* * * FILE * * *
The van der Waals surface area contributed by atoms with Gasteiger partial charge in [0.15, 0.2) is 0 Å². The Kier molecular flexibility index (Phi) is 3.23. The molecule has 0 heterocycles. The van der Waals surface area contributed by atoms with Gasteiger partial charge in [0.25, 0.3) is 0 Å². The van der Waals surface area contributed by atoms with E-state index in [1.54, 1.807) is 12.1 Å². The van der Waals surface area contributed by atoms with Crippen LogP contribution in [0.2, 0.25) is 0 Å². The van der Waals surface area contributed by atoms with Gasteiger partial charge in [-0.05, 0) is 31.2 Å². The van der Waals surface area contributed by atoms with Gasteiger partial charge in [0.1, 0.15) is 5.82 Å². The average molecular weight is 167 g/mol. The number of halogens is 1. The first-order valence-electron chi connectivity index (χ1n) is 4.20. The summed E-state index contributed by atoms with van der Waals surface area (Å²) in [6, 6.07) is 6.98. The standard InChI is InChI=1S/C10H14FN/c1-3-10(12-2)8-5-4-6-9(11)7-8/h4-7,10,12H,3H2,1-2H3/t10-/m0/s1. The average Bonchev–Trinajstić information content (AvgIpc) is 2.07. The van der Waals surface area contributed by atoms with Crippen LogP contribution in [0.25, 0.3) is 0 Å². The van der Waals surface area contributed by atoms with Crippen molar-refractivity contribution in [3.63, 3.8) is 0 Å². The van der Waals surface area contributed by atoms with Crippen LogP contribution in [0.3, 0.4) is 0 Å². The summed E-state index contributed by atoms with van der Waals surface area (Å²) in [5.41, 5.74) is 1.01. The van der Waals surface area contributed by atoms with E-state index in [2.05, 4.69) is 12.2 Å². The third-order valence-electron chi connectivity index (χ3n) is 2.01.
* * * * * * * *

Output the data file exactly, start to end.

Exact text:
The van der Waals surface area contributed by atoms with Gasteiger partial charge in [0.15, 0.2) is 0 Å². The Kier molecular flexibility index (Phi) is 3.23. The molecule has 0 heterocycles. The van der Waals surface area contributed by atoms with Gasteiger partial charge in [0.25, 0.3) is 0 Å². The van der Waals surface area contributed by atoms with E-state index in [1.54, 1.807) is 12.1 Å². The van der Waals surface area contributed by atoms with Crippen LogP contribution in [0.2, 0.25) is 0 Å². The van der Waals surface area contributed by atoms with Gasteiger partial charge in [-0.05, 0) is 31.2 Å². The van der Waals surface area contributed by atoms with Gasteiger partial charge in [0.1, 0.15) is 5.82 Å². The average molecular weight is 167 g/mol. The number of halogens is 1. The first-order valence-electron chi connectivity index (χ1n) is 4.20. The summed E-state index contributed by atoms with van der Waals surface area (Å²) in [6, 6.07) is 6.98. The standard InChI is InChI=1S/C10H14FN/c1-3-10(12-2)8-5-4-6-9(11)7-8/h4-7,10,12H,3H2,1-2H3/t10-/m0/s1. The average Bonchev–Trinajstić information content (AvgIpc) is 2.07. The van der Waals surface area contributed by atoms with Crippen LogP contribution in [0.25, 0.3) is 0 Å². The van der Waals surface area contributed by atoms with Crippen molar-refractivity contribution in [3.63, 3.8) is 0 Å². The van der Waals surface area contributed by atoms with Crippen LogP contribution in [0.3, 0.4) is 0 Å². The summed E-state index contributed by atoms with van der Waals surface area (Å²) in [5.41, 5.74) is 1.01. The van der Waals surface area contributed by atoms with E-state index in [2.05, 4.69) is 12.2 Å². The third-order valence-electron chi connectivity index (χ3n) is 2.01.